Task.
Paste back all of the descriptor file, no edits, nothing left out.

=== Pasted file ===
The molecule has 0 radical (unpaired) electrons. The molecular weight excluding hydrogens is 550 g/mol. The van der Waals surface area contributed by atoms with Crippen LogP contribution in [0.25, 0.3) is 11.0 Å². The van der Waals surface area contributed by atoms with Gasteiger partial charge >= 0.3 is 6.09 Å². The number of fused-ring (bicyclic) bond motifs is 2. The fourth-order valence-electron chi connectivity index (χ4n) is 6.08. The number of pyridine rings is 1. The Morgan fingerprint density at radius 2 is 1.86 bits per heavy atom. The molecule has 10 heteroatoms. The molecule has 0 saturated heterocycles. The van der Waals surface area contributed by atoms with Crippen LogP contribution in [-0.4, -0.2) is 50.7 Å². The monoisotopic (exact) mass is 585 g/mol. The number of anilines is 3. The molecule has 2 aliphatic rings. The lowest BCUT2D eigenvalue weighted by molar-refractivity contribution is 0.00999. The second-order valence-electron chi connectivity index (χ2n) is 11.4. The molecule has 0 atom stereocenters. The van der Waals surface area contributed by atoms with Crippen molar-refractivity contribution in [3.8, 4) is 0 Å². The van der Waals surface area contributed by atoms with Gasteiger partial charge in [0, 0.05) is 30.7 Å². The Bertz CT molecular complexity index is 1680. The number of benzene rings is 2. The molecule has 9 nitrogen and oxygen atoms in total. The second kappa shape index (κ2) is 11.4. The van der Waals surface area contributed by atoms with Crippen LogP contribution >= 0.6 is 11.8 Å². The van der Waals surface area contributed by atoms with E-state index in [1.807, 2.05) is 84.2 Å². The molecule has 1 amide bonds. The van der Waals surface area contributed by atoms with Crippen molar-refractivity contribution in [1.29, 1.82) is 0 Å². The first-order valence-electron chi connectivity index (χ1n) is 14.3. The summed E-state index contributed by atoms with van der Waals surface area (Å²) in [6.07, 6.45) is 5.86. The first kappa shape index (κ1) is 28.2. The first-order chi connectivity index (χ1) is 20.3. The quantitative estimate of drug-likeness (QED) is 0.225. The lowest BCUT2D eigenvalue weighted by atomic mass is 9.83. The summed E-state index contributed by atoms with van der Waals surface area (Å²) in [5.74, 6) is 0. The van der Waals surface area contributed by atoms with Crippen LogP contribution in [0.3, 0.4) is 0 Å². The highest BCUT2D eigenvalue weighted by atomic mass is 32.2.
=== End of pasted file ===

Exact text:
The molecule has 0 radical (unpaired) electrons. The molecular weight excluding hydrogens is 550 g/mol. The van der Waals surface area contributed by atoms with Crippen LogP contribution in [0.25, 0.3) is 11.0 Å². The van der Waals surface area contributed by atoms with Gasteiger partial charge >= 0.3 is 6.09 Å². The number of fused-ring (bicyclic) bond motifs is 2. The fourth-order valence-electron chi connectivity index (χ4n) is 6.08. The number of pyridine rings is 1. The Morgan fingerprint density at radius 2 is 1.86 bits per heavy atom. The molecule has 10 heteroatoms. The molecule has 0 saturated heterocycles. The van der Waals surface area contributed by atoms with Crippen LogP contribution in [-0.4, -0.2) is 50.7 Å². The monoisotopic (exact) mass is 585 g/mol. The number of anilines is 3. The molecule has 2 aliphatic rings. The lowest BCUT2D eigenvalue weighted by molar-refractivity contribution is 0.00999. The second-order valence-electron chi connectivity index (χ2n) is 11.4. The molecule has 0 atom stereocenters. The van der Waals surface area contributed by atoms with Crippen molar-refractivity contribution in [3.8, 4) is 0 Å². The van der Waals surface area contributed by atoms with Gasteiger partial charge in [0, 0.05) is 30.7 Å². The Bertz CT molecular complexity index is 1680. The number of benzene rings is 2. The molecule has 9 nitrogen and oxygen atoms in total. The second kappa shape index (κ2) is 11.4. The van der Waals surface area contributed by atoms with Crippen LogP contribution >= 0.6 is 11.8 Å². The van der Waals surface area contributed by atoms with E-state index in [1.807, 2.05) is 84.2 Å². The molecule has 1 amide bonds. The van der Waals surface area contributed by atoms with Crippen molar-refractivity contribution in [1.29, 1.82) is 0 Å². The first-order valence-electron chi connectivity index (χ1n) is 14.3. The summed E-state index contributed by atoms with van der Waals surface area (Å²) in [6.07, 6.45) is 5.86. The first kappa shape index (κ1) is 28.2. The first-order chi connectivity index (χ1) is 20.3. The quantitative estimate of drug-likeness (QED) is 0.225. The lowest BCUT2D eigenvalue weighted by atomic mass is 9.83. The summed E-state index contributed by atoms with van der Waals surface area (Å²) in [5.74, 6) is 0. The van der Waals surface area contributed by atoms with Crippen LogP contribution in [0.3, 0.4) is 0 Å². The highest BCUT2D eigenvalue weighted by atomic mass is 32.2.